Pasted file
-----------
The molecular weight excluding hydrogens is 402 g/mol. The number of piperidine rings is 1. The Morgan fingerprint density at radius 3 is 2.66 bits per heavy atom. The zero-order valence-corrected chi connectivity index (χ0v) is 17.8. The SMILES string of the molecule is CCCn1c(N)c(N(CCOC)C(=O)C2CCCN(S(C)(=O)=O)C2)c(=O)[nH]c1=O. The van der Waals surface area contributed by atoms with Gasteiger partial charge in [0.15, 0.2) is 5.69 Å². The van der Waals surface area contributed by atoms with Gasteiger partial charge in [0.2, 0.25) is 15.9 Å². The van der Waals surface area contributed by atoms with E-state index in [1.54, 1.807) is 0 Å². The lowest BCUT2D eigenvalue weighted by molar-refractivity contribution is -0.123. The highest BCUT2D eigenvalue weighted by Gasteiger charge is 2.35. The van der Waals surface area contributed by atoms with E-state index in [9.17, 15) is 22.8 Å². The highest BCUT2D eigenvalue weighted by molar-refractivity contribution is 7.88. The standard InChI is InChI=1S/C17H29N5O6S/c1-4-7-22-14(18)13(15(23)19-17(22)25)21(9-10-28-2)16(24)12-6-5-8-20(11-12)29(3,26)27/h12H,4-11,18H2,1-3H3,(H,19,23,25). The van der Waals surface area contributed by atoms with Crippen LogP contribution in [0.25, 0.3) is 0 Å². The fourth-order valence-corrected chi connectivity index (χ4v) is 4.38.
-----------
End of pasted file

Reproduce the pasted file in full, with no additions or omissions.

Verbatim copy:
The molecular weight excluding hydrogens is 402 g/mol. The number of piperidine rings is 1. The Morgan fingerprint density at radius 3 is 2.66 bits per heavy atom. The zero-order valence-corrected chi connectivity index (χ0v) is 17.8. The SMILES string of the molecule is CCCn1c(N)c(N(CCOC)C(=O)C2CCCN(S(C)(=O)=O)C2)c(=O)[nH]c1=O. The van der Waals surface area contributed by atoms with Gasteiger partial charge in [0.15, 0.2) is 5.69 Å². The van der Waals surface area contributed by atoms with Gasteiger partial charge in [0.2, 0.25) is 15.9 Å². The van der Waals surface area contributed by atoms with E-state index in [1.54, 1.807) is 0 Å². The lowest BCUT2D eigenvalue weighted by molar-refractivity contribution is -0.123. The highest BCUT2D eigenvalue weighted by Gasteiger charge is 2.35. The van der Waals surface area contributed by atoms with E-state index in [9.17, 15) is 22.8 Å². The highest BCUT2D eigenvalue weighted by molar-refractivity contribution is 7.88. The standard InChI is InChI=1S/C17H29N5O6S/c1-4-7-22-14(18)13(15(23)19-17(22)25)21(9-10-28-2)16(24)12-6-5-8-20(11-12)29(3,26)27/h12H,4-11,18H2,1-3H3,(H,19,23,25). The van der Waals surface area contributed by atoms with Crippen LogP contribution in [0.25, 0.3) is 0 Å². The fourth-order valence-corrected chi connectivity index (χ4v) is 4.38.